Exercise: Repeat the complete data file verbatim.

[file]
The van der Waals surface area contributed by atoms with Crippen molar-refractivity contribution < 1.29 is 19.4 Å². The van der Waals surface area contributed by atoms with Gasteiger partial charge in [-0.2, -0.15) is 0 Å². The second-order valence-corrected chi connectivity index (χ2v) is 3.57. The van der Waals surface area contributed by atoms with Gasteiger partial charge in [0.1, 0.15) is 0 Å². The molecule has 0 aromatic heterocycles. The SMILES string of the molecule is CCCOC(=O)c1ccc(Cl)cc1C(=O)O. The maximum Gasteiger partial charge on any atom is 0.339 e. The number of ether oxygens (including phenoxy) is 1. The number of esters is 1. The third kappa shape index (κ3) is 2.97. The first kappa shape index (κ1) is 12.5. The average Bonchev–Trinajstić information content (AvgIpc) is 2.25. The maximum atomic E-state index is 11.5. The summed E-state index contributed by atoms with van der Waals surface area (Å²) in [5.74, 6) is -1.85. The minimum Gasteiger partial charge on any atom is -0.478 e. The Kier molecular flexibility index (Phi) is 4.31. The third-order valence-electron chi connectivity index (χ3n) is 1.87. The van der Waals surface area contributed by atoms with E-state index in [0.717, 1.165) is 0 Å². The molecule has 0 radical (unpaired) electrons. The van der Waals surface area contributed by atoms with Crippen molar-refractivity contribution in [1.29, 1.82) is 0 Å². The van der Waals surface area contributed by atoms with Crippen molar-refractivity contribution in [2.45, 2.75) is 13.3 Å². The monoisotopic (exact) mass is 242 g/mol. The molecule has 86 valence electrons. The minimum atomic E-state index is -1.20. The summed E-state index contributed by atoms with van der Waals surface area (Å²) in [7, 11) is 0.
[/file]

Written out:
The van der Waals surface area contributed by atoms with Crippen molar-refractivity contribution < 1.29 is 19.4 Å². The van der Waals surface area contributed by atoms with Gasteiger partial charge in [-0.2, -0.15) is 0 Å². The second-order valence-corrected chi connectivity index (χ2v) is 3.57. The van der Waals surface area contributed by atoms with Gasteiger partial charge in [0.1, 0.15) is 0 Å². The molecule has 0 aromatic heterocycles. The SMILES string of the molecule is CCCOC(=O)c1ccc(Cl)cc1C(=O)O. The maximum Gasteiger partial charge on any atom is 0.339 e. The number of ether oxygens (including phenoxy) is 1. The number of esters is 1. The third kappa shape index (κ3) is 2.97. The first kappa shape index (κ1) is 12.5. The average Bonchev–Trinajstić information content (AvgIpc) is 2.25. The maximum atomic E-state index is 11.5. The summed E-state index contributed by atoms with van der Waals surface area (Å²) in [5.74, 6) is -1.85. The minimum Gasteiger partial charge on any atom is -0.478 e. The Kier molecular flexibility index (Phi) is 4.31. The third-order valence-electron chi connectivity index (χ3n) is 1.87. The van der Waals surface area contributed by atoms with E-state index in [0.717, 1.165) is 0 Å². The molecule has 0 radical (unpaired) electrons. The van der Waals surface area contributed by atoms with Crippen molar-refractivity contribution in [1.29, 1.82) is 0 Å². The van der Waals surface area contributed by atoms with Crippen molar-refractivity contribution in [2.45, 2.75) is 13.3 Å². The monoisotopic (exact) mass is 242 g/mol. The molecule has 86 valence electrons. The minimum atomic E-state index is -1.20. The summed E-state index contributed by atoms with van der Waals surface area (Å²) in [7, 11) is 0.